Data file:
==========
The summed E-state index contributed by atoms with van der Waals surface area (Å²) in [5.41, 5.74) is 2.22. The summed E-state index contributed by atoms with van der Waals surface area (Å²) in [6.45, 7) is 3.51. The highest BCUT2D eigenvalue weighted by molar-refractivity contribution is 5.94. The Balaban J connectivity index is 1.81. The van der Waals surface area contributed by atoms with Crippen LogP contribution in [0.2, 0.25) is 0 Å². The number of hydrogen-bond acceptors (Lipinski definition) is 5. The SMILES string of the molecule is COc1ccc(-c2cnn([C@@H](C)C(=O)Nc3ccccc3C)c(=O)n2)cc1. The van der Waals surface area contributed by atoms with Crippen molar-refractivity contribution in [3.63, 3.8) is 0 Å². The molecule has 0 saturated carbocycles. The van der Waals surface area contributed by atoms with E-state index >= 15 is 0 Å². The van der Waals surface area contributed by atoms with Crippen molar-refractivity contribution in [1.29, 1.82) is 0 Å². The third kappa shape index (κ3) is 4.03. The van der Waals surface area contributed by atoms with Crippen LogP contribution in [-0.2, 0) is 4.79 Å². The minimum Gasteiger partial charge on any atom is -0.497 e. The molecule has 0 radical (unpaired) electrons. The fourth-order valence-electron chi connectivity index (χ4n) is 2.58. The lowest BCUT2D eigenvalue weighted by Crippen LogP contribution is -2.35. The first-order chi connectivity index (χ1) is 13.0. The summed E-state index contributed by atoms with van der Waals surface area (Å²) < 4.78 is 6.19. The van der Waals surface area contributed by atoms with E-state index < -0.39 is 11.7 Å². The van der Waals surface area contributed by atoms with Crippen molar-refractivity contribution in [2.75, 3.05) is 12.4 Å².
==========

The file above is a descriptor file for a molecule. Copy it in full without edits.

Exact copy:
The summed E-state index contributed by atoms with van der Waals surface area (Å²) in [5.41, 5.74) is 2.22. The summed E-state index contributed by atoms with van der Waals surface area (Å²) in [6.45, 7) is 3.51. The highest BCUT2D eigenvalue weighted by molar-refractivity contribution is 5.94. The Balaban J connectivity index is 1.81. The van der Waals surface area contributed by atoms with Crippen LogP contribution in [0.2, 0.25) is 0 Å². The number of hydrogen-bond acceptors (Lipinski definition) is 5. The SMILES string of the molecule is COc1ccc(-c2cnn([C@@H](C)C(=O)Nc3ccccc3C)c(=O)n2)cc1. The van der Waals surface area contributed by atoms with Crippen molar-refractivity contribution in [3.63, 3.8) is 0 Å². The molecule has 0 saturated carbocycles. The van der Waals surface area contributed by atoms with E-state index >= 15 is 0 Å². The van der Waals surface area contributed by atoms with Crippen molar-refractivity contribution in [1.29, 1.82) is 0 Å². The third kappa shape index (κ3) is 4.03. The van der Waals surface area contributed by atoms with Crippen LogP contribution in [-0.2, 0) is 4.79 Å². The minimum Gasteiger partial charge on any atom is -0.497 e. The molecule has 0 radical (unpaired) electrons. The fourth-order valence-electron chi connectivity index (χ4n) is 2.58. The lowest BCUT2D eigenvalue weighted by Crippen LogP contribution is -2.35. The first-order chi connectivity index (χ1) is 13.0. The summed E-state index contributed by atoms with van der Waals surface area (Å²) < 4.78 is 6.19. The van der Waals surface area contributed by atoms with E-state index < -0.39 is 11.7 Å². The van der Waals surface area contributed by atoms with Crippen molar-refractivity contribution in [2.75, 3.05) is 12.4 Å².